Source: web on 14 July 2020 at 11:16 EET

A few months ago we had the opportunity to review the Radeon 5700XT THICC III Ultra from XFX. Today we will be comparing the little brother the XFX Radeon RX 5600XT THICC II Pro to a similarly priced 2060 KO by EVGA.

Both cards sit at a price range of $280-$310 and make up what is now considered upper mid-range. The 5600XT had previously been beaten by the 2060, due to some models of the 5600XT having slower memory out of the box (which has since been rectified with a BIOS update). Now all models should be able to have 14Gigabit per second memory.

The two cards we will be focusing on today have a completely different way of arriving to a similar price point. The 5600XT is one of the beefier and higher end 5600XTs, as this one is about $20-30 more than the cheapest models available.

Meanwhile the 2060 KO from EVGA is one of the cheapest 2060s on the market, and is a much smaller cut down card. Typically people ask what the difference is between the cheapest model and the model that is 20 to even 50 dollars more, and generally it’s things like build quality and cooling. Higher priced cards generally run a bit cooler, quieter, and last a little longer. This card features a lot of the same technology as the THICC III Ultra, though at a smaller size. It takes the successful revision from the somewhat maligned launch THICC cards. The card is quite well built, and has a nice backplate, as well as dual 100mm fans and 4 copper heatpipes for better thermal load transfer (it keeps it cooler).       

The II in THICC II is for the dual fan card. While XFX also has a triple fan variant, the aptly named THICC III which (when available) is around $20 more.

This card is factory overclocked to 1620 MHz boost. One thing to keep in mind when looking for this card is that we are testing the updated model, with 14Gbps memory. Newer models will show 14Gbps on the box, and should say 14Gbps on the webpage. The model we linked is the 14Gbps model.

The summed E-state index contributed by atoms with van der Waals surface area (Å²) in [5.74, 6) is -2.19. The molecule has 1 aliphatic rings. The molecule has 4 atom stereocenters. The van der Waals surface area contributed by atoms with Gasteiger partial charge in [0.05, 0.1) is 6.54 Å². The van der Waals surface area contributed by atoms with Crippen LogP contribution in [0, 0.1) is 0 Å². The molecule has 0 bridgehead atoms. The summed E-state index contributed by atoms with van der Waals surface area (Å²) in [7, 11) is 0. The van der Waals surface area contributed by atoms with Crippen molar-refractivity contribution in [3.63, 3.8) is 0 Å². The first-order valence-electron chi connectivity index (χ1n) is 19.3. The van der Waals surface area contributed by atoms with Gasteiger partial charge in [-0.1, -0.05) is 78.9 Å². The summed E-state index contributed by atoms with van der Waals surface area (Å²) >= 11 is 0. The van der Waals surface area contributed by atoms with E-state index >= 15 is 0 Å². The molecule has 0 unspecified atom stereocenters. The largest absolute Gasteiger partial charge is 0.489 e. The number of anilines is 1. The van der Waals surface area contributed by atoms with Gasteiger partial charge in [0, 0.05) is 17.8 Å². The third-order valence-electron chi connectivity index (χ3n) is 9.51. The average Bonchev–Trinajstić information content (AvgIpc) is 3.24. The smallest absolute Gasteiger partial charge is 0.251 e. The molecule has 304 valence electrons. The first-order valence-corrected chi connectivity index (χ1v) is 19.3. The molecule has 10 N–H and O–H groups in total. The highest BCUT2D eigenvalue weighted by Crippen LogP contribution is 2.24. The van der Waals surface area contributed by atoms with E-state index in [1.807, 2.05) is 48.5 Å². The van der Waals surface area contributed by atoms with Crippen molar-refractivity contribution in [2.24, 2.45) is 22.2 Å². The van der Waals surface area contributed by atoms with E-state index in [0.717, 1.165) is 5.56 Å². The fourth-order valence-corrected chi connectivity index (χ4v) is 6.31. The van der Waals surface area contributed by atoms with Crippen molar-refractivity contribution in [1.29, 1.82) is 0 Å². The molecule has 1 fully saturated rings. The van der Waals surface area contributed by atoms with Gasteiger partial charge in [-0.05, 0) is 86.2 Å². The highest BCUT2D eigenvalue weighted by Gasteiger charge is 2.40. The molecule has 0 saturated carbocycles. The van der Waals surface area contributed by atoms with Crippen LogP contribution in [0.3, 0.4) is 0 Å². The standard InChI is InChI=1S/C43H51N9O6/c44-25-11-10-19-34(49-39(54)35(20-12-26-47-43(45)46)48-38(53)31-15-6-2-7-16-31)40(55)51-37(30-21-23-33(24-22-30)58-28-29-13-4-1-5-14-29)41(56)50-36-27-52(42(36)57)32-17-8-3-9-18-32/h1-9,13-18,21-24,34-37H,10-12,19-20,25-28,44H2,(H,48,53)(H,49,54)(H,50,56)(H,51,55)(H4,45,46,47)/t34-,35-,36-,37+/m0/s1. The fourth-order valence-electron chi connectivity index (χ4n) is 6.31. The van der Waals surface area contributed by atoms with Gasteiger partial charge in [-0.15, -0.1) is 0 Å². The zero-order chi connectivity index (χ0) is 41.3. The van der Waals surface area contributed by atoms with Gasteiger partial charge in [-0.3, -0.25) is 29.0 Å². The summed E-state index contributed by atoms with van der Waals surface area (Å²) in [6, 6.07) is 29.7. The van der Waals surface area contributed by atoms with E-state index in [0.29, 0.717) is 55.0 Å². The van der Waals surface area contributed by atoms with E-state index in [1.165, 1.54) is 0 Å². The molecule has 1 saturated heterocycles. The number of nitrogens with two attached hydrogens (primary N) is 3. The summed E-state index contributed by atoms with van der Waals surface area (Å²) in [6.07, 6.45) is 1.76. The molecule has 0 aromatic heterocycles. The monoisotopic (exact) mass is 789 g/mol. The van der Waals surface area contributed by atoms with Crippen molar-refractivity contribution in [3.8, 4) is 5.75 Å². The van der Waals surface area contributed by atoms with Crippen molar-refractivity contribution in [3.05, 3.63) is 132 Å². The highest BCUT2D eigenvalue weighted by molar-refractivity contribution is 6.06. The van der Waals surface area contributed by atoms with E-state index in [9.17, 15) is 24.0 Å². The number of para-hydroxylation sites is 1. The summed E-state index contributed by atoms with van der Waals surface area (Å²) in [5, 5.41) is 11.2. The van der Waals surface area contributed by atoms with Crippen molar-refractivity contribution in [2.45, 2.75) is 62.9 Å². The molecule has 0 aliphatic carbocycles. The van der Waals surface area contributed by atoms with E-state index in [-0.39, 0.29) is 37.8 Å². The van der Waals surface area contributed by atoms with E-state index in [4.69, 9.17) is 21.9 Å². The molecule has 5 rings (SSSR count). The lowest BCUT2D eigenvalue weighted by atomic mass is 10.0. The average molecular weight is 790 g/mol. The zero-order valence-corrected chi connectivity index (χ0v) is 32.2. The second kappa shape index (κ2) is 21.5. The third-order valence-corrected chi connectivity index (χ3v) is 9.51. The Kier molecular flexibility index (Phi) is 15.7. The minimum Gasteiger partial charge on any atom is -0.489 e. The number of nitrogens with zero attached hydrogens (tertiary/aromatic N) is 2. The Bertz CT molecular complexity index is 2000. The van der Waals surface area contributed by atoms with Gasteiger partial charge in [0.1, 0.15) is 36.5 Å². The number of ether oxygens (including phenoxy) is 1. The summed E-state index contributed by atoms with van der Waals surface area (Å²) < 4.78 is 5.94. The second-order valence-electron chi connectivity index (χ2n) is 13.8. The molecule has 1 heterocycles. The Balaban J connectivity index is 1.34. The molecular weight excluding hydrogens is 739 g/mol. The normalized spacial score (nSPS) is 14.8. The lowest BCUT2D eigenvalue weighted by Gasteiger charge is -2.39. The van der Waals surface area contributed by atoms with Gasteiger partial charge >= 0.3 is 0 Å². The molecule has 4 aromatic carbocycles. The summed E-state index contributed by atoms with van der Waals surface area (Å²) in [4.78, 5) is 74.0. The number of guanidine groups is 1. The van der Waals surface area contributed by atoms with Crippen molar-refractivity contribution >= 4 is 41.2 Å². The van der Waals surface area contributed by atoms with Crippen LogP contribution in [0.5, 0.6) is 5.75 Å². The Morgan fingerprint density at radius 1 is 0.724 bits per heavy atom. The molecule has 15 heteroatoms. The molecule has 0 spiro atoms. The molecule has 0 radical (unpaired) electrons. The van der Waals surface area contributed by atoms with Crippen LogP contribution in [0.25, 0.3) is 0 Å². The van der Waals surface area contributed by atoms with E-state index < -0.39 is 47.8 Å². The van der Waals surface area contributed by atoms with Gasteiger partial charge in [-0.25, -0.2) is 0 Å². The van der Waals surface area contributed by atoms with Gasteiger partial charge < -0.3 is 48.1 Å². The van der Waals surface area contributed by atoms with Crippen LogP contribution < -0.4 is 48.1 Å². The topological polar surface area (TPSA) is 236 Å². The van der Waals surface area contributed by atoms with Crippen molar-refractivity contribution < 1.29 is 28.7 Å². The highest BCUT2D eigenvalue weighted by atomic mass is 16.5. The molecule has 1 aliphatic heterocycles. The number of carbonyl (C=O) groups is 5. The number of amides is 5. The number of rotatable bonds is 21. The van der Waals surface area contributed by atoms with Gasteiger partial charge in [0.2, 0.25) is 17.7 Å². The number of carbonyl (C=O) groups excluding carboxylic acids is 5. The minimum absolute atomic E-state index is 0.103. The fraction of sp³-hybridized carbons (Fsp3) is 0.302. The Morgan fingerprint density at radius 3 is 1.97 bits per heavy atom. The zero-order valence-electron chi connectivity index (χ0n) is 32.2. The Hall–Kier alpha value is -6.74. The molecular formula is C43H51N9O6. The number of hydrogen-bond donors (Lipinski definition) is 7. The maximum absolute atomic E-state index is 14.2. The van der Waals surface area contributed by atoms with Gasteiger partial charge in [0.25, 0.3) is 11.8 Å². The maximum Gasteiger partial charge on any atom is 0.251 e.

Like other modern GPUs, it also includes Zero DB fan technology which, during light gaming or video streaming, turns the fans off. Though once the GPU gets taxed the fans speed up as the temperature increases.

Testing Methodology

The GPU testing methodology we will be using at Niche Gamer will be similar to what you may have seen at hardware-focused sites.

For this review we will be testing at 1080p only, due to the fact that this card is very strongly marketed as a 1080p card (though we will be posting 1440p numbers for our RTX 2060 review coming soon).

We take each game, test it in 1080p over 3 runs, which are then averaged out. Any extreme results (more than 5%) are thrown out and retested, to insure we can be accurate with the hardware’s performance in a given game.

The two metrics we will use today is average FPS, the other is 99th percentile frame rate. This is taking the data, and looking at the 99th percent of frames, or the worst noticeable stutter. Ideally the lows should still remain above 60fps, or as close as possible to the average.

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